The regional and international race to contain the Islamic State of Iraq and al-Sham (ISIS) and the Naqshbandi Army in Iraq has been slow. Mosul was quickly invaded. But it's difficult to create a quick plan that brings together the Iranians, the Americans, the Turks and all those affected by the disruption of the system that emerged after the US invasion of Iraq in 2003, despite the fact that Iranian and US interests are being threatened in Iraq.
Hours after Mosul’s fall, the Iranians, in the words of President Hassan Rouhani, proposed to help in “countering terrorism,” before going to a meeting of the Supreme Council for National Security to determine the next steps. President Barack Obama made similar offers, announcing “immediate and short-term military movements that should be done in Iraq, and we are looking at all options.” Meanwhile, the White House was quick to announce that it will not send US troops to Iraq.
Both sides have enough assets in the region (American troops, experts, Iraqi allies and elements of the Islamic Revolutionary Guard Corps) to translate their proposals into actions in the coming hours. Newspapers for Iran's Revolutionary Guard said, “Iran would intervene strongly and when the need arises to maintain its national security on the one hand and to support and assist Iraq on the other.”
The Turkish position seemed ambiguous in the last hours, especially when Syrian oppositionists confirmed that hundreds of foreign fighters, especially Saudis, crossed the Syrian-Turkish border in the two days preceding the attack on Mosul.
According to a Syrian source in the region, Turkish intelligence was aware of the arrival of hundreds of Arab and foreign fighters, and instructions were issued to facilitate their movement. There was a belief that they were going to strengthen ISIS, which was massing more troops to resolve the battle in Deir ez-Zour, expel the rest of the tribal-jihadist alliance with Jabhat al-Nusra, exert control over the oil regions there and link them with neighboring Raqqa and Anbar.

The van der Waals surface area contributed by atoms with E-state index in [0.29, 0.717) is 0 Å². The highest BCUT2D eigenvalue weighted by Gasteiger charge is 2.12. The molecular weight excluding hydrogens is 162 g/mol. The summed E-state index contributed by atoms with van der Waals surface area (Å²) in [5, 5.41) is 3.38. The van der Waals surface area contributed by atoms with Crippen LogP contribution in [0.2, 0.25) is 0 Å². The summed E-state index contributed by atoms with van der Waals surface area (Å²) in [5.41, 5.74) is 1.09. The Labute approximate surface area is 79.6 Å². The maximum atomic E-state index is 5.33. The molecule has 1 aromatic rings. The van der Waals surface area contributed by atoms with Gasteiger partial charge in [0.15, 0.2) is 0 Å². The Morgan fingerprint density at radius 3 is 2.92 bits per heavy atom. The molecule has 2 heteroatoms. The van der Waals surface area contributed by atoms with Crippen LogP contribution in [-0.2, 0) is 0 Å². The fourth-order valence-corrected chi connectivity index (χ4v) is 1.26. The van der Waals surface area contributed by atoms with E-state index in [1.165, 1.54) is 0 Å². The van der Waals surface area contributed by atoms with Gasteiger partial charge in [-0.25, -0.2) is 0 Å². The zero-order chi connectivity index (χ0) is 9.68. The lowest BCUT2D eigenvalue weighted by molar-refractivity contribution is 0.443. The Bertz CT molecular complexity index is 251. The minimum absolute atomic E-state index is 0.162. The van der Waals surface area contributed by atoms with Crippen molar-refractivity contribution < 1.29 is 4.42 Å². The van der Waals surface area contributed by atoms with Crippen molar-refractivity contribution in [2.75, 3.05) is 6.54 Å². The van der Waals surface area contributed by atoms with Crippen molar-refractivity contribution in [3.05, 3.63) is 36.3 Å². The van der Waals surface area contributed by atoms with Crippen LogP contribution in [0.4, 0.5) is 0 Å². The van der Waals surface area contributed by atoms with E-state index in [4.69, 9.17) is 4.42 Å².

The United States and Iran mobilized politically and media-wise to face ISIS. The United States would have to quickly clarify where its drones will stop. The drones will strike convoys for ISIS and others in the north of Iraq. Will those drones stop at the Iraqi-Syrian Sykes-Picot border? Or will there be an open war against ISIS everywhere? That will mark a significant change in the US position toward the “jihadist” Syrian opposition. It is also not clear whether it is acceptable to change the rules of the game in the region and have the battle be joined by forces that no one can control, in an oil-rich area that is important for the United States, constitutes a strategic depth to Iran and is a barrier preventing “jihadists” from threatening Kuwait or others.
It doesn’t appear that the Iraqis will wait for the maturation of the US or Iranian response. Prime Minister Nouri al-Maliki has appealed to Iraqis to volunteer in a proxy army to confront the attack on Mosul and Salahuddin. This is similar to the Syrian formula for resistance. Thus the Iraqi army will be supported by mostly Shiite and tribal volunteers to defend Baghdad and recover whatever can be recovered in the north.
After the battle failed to achieve a quick victory in Syria, the decision to move the battle from Syria to Iraq has been taken by ISIS, by remnants of the former Iraqi army and by the Naqshbandi Army, led by former Iraqi Vice President Izzat al-Duri. The “invasion of Mosul” also points to a decision by Gulf countries, which supported the war in Syria (Qatar or Saudi Arabia in particular), to strike at the “resistance crescent” at its weakest link: its Iraqi heart.
The breakdown seemed great and quick because of the failure of the policies adopted for an entire decade to build a state dominated by Shiites with a tendency to exclude, or contain, the Sunnis, and by not adequately arming the Iraqi army and providing it with the necessary weapons to protect the new state.
Unlike in the Syrian arena, the Mosul surprise showed the flexibility of ISIS leader Abu Bakr al-Baghdadi. The role of Duri and the Naqshbandi Army in the battle on Baghdad is only the facade of a broad tribal and Baathist coalition that is more of a Sunni uprising than a “jihadist” invasion.